A troubled young man retreats from the big city and his ex-wife for the tranquility of a small town. He is drawn into a relationship with a young woman whose boyfriend goes missing, leaving the new arrival as a suspect.
Teenage geniuses deal with their abilities while developing a high-powered laser for a university project. When their professor intends to turn their work into a military weapon, they decide to ruin his plans.
The Herlihys are a working class family from Chicago whose three children take wildly divergent paths: Brian joins the Marines right out of High School and goes to Vietnam, Michael becomes involved in the civil rights movement and after campaigning for Bobby Kennedy and Eugene McCarthy becomes involved in radical politics, and Katie gets pregnant, moves to San Francisco and joins a hippie commune. Meanwhile, the Taylors are an African-American family living in the deep South. When Willie Taylor, a minister and civil rights organizer, is shot to death, his son Emmet moves to the city and eventually joins the Black Panthers, serving as a bodyguard for Fred Hampton.Written by
Sarah's line to Kenny "I saw the best minds of my generation destroyed by madness" is the first line of Allen Ginsberg's poem "Howl". See more »
At the end during the BBQ, the mother asked "How's my boy today?" there is a boom mic visible. See more »
[Katie is broke and no-one will help her]
Peace and love, my ass! I hate this goddamn city!
See more »
A scene where Katie and her friends gathered in front of her television to watch The Beatles performance on the Ed Sullivan show was originally shown in NBC's first broadcast of the mini-series but ended up getting cut out of all the home video versions of the film (including NBC's own 2 tape set which could only be ordered straight from the network). The scene is also missing from later presentations of the film on networks such as VH1. In the scene Katie and her friends sit on the floor in front of the television and scream in delight at the sight of The Beatles while Katie's brother, Michael, sits behind them secretly trying to brush his hair down so that he can look like the famous quartet. See more »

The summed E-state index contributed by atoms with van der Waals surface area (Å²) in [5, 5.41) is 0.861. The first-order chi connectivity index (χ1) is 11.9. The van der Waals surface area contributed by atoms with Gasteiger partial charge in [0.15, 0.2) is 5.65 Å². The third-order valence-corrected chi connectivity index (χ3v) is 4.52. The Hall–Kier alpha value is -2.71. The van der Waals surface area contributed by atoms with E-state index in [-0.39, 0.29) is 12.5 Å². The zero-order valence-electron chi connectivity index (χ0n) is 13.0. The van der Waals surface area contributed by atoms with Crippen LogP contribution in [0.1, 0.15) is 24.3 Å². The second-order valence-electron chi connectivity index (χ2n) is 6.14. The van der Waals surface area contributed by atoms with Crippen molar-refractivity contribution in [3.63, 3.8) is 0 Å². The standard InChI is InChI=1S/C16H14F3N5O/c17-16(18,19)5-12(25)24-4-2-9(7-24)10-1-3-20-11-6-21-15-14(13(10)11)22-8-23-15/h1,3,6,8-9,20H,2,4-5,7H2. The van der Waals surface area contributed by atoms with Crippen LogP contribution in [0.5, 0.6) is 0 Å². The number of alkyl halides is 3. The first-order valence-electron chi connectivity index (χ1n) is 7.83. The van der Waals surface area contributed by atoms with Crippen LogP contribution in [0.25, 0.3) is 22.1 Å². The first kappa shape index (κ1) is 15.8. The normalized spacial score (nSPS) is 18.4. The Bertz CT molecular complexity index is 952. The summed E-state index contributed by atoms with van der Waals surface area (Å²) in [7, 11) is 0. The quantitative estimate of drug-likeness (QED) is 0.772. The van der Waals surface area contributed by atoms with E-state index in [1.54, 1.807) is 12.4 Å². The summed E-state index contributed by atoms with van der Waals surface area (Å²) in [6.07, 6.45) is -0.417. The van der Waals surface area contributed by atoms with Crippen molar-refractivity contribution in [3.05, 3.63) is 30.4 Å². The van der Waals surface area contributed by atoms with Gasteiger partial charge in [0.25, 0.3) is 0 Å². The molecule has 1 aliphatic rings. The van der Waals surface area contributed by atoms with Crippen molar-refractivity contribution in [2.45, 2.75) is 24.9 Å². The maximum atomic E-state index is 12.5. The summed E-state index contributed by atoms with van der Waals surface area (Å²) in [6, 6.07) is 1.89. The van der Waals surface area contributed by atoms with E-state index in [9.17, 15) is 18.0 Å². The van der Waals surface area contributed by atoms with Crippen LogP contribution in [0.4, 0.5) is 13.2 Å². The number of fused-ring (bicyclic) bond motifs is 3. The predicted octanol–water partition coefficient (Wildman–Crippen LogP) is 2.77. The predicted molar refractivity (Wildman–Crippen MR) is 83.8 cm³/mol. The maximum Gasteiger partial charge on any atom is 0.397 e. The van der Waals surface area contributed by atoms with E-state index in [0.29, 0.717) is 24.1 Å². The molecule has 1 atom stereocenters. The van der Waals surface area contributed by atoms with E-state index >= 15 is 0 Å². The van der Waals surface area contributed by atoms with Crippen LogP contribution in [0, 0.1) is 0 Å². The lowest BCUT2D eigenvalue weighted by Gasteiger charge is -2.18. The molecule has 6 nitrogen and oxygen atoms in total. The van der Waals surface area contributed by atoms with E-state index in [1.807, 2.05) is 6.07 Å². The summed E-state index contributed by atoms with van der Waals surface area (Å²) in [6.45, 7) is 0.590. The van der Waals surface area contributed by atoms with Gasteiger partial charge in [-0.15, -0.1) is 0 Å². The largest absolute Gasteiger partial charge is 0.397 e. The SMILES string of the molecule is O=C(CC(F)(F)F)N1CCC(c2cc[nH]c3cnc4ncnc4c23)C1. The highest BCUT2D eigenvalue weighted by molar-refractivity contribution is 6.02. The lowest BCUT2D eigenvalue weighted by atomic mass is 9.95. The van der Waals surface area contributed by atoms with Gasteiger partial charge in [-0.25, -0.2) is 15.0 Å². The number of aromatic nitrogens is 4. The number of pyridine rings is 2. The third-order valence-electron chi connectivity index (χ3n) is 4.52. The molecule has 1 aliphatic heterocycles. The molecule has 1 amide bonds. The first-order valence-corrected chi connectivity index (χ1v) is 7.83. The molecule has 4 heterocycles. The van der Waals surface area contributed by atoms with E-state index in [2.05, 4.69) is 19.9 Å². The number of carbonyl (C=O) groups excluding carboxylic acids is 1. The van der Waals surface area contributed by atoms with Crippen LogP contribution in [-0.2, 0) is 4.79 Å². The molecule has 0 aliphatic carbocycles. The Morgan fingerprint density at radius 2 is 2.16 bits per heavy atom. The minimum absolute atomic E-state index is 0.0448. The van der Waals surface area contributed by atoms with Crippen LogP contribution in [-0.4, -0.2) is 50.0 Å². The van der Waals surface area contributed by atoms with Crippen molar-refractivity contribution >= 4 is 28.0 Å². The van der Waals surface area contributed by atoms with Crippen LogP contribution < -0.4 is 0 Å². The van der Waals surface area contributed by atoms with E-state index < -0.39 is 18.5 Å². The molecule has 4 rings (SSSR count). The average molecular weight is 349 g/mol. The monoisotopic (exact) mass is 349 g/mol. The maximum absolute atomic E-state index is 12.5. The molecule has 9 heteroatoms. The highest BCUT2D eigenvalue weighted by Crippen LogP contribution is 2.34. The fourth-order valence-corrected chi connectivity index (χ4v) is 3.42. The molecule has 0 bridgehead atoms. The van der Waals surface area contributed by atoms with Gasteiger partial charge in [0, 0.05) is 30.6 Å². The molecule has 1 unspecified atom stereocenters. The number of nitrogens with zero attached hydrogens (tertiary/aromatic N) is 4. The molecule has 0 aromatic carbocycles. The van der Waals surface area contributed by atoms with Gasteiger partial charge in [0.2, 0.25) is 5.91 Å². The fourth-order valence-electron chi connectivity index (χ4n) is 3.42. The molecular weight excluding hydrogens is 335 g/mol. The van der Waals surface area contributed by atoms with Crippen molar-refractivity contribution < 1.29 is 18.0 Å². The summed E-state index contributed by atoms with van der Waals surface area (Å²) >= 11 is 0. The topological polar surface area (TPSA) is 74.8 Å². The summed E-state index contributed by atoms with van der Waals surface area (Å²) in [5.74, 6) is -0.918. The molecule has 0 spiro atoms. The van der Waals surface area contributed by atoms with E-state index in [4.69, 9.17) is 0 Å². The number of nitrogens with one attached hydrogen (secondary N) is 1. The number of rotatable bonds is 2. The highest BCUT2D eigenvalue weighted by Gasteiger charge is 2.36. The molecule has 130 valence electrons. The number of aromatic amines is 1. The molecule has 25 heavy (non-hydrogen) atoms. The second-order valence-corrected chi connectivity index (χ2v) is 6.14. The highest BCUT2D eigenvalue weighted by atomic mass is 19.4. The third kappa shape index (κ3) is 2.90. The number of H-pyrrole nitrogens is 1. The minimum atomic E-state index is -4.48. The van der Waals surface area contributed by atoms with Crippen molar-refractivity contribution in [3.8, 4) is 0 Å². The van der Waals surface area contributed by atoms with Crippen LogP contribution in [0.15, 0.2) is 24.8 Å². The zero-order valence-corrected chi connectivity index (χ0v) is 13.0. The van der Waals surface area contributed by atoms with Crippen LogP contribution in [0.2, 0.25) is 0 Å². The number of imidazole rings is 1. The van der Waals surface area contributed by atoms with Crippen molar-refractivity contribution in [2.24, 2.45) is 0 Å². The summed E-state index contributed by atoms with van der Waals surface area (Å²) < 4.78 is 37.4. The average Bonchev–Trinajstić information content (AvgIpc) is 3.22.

I caught this movie on TV last night, I don't usually enjoy this particular kind of movie, but I was bored so I figured I'd sit through it.
Now I've seen other comments on how the movie doesn't show the era correctly, that it's not historically correct, and since I wasn't alive yet during the 60s, and my European education didn't touch the subject of american history much, I can't comment on that.
However, when you get past the idea of this movie having to be a historical document of the 60s, and see that it's actually just simply a story, not a history lesson, about a group of people during this period of time, you'll see that this story is actually quite enjoyable.
I expected a mediocre history movie, I got a great movie about love, principles and family. It made my evening.
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